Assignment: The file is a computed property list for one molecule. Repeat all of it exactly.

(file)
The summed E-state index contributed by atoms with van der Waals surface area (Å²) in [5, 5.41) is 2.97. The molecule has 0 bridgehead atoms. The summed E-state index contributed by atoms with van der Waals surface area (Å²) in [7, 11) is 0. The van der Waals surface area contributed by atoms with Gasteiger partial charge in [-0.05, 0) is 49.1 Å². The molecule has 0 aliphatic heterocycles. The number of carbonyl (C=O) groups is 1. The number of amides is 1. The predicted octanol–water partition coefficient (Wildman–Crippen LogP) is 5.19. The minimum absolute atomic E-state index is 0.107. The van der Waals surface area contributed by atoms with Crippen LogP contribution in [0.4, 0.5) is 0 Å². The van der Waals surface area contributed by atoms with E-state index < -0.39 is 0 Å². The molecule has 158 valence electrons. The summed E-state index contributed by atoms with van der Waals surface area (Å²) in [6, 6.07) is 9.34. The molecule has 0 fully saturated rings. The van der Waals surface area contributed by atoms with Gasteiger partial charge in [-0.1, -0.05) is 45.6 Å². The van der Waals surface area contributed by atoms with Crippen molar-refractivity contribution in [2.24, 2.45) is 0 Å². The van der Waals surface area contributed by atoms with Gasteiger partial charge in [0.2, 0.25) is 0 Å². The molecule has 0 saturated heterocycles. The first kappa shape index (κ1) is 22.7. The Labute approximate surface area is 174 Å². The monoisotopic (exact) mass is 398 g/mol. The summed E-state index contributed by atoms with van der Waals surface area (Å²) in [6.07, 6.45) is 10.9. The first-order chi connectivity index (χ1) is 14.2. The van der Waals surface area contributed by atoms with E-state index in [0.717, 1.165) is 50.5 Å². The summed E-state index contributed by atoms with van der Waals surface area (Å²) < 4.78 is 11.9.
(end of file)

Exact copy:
The summed E-state index contributed by atoms with van der Waals surface area (Å²) in [5, 5.41) is 2.97. The molecule has 0 bridgehead atoms. The summed E-state index contributed by atoms with van der Waals surface area (Å²) in [7, 11) is 0. The van der Waals surface area contributed by atoms with Gasteiger partial charge in [-0.05, 0) is 49.1 Å². The molecule has 0 aliphatic heterocycles. The number of carbonyl (C=O) groups is 1. The number of amides is 1. The predicted octanol–water partition coefficient (Wildman–Crippen LogP) is 5.19. The minimum absolute atomic E-state index is 0.107. The van der Waals surface area contributed by atoms with Crippen LogP contribution in [0.4, 0.5) is 0 Å². The van der Waals surface area contributed by atoms with E-state index < -0.39 is 0 Å². The molecule has 158 valence electrons. The summed E-state index contributed by atoms with van der Waals surface area (Å²) in [6, 6.07) is 9.34. The molecule has 0 fully saturated rings. The van der Waals surface area contributed by atoms with Gasteiger partial charge in [-0.1, -0.05) is 45.6 Å². The van der Waals surface area contributed by atoms with Crippen molar-refractivity contribution in [2.24, 2.45) is 0 Å². The van der Waals surface area contributed by atoms with Gasteiger partial charge in [0.2, 0.25) is 0 Å². The molecule has 0 saturated heterocycles. The first kappa shape index (κ1) is 22.7. The Labute approximate surface area is 174 Å². The monoisotopic (exact) mass is 398 g/mol. The summed E-state index contributed by atoms with van der Waals surface area (Å²) in [6.07, 6.45) is 10.9. The first-order chi connectivity index (χ1) is 14.2. The van der Waals surface area contributed by atoms with E-state index in [0.717, 1.165) is 50.5 Å². The summed E-state index contributed by atoms with van der Waals surface area (Å²) < 4.78 is 11.9.